A new and improved medical imaging technique has recently been developed by scientists at Washington University and University of Southern California, which is expected to significantly improve examination of internal organs.
Combining ultrasound and photoacoustic – two different imaging methods extensively used today – internal organs can now be viewed in high contrast, high resolution images, thereby making it easier for physicians to identify lesions, tumors, or any abnormalities.
Ultrasound endoscopy, which requires the use of an ultrasound camera mounted on a flexible scope, is often the diagnostic technique of choice by many medical experts because of the high resolution images it generates. However, it has one disadvantage: low contrast.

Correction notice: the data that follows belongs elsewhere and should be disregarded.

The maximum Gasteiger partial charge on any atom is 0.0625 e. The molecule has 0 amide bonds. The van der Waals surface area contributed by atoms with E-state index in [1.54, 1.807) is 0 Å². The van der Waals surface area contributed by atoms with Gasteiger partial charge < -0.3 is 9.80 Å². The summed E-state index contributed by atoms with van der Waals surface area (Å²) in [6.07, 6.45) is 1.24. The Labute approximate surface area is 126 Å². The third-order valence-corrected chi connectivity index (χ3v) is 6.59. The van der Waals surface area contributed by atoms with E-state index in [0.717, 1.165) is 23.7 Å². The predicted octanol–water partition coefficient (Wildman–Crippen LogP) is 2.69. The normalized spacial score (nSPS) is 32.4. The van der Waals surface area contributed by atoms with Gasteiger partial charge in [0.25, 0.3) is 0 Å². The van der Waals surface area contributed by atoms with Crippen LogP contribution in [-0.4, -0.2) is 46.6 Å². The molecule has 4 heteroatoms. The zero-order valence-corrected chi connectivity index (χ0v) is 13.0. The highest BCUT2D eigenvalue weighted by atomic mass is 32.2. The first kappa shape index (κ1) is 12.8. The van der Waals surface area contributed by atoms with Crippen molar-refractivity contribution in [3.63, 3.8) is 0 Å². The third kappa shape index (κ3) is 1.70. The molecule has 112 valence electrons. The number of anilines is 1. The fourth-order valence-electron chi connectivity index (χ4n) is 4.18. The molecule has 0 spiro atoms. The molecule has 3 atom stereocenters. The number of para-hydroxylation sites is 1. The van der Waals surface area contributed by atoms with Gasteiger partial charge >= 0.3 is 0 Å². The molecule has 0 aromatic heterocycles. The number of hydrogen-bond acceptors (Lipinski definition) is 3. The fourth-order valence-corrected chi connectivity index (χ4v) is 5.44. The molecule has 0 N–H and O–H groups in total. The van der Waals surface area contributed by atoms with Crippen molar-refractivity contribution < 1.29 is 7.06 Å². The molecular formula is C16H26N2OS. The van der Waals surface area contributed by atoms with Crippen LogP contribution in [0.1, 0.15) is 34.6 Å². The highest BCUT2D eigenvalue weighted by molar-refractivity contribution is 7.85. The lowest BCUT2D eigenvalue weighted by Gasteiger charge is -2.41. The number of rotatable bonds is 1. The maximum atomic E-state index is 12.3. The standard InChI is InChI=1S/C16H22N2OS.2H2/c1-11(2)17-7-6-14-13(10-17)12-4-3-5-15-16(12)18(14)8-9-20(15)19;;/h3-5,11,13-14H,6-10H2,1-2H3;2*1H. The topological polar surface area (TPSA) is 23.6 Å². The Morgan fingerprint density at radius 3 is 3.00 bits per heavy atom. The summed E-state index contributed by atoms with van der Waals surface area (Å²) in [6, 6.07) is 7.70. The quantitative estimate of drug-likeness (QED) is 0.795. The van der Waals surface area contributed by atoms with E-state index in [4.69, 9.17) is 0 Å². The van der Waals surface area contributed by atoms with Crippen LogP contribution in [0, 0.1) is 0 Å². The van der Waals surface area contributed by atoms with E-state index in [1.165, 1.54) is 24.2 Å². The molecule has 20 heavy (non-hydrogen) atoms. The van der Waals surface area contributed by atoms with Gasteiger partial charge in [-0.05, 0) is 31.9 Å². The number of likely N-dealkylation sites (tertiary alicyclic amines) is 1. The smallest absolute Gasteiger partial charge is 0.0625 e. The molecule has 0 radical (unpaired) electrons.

This prompted researchers to have it paired with another method that greatly enhances the images produced. In an endoscopy, an ultrasound camera flashes a beam of light on the target organ area. As the tissue absorbs the energy from the light, the organ tissue undergoes thermal expansion—all of which are captured on an imaging device called photoacoustic. Meanwhile, the sound pressure wave created by the expansion is received by the ultrasound.
To test the efficacy of the newly developed technique, it was tested on the gastrointestinal tract and the results were laudable; the images produced presented a more precise view of blood vessels and even the thickness of the surrounding tissue. Such detailed imaging is believed to pave way for a more prompt detection of cancers.
According to Professor Lihong Wang of Washington University, a much deeper examination of internal organs is made possible through photoacoustic endoscopy, as compared with the limited depth allowed by optical endoscopy.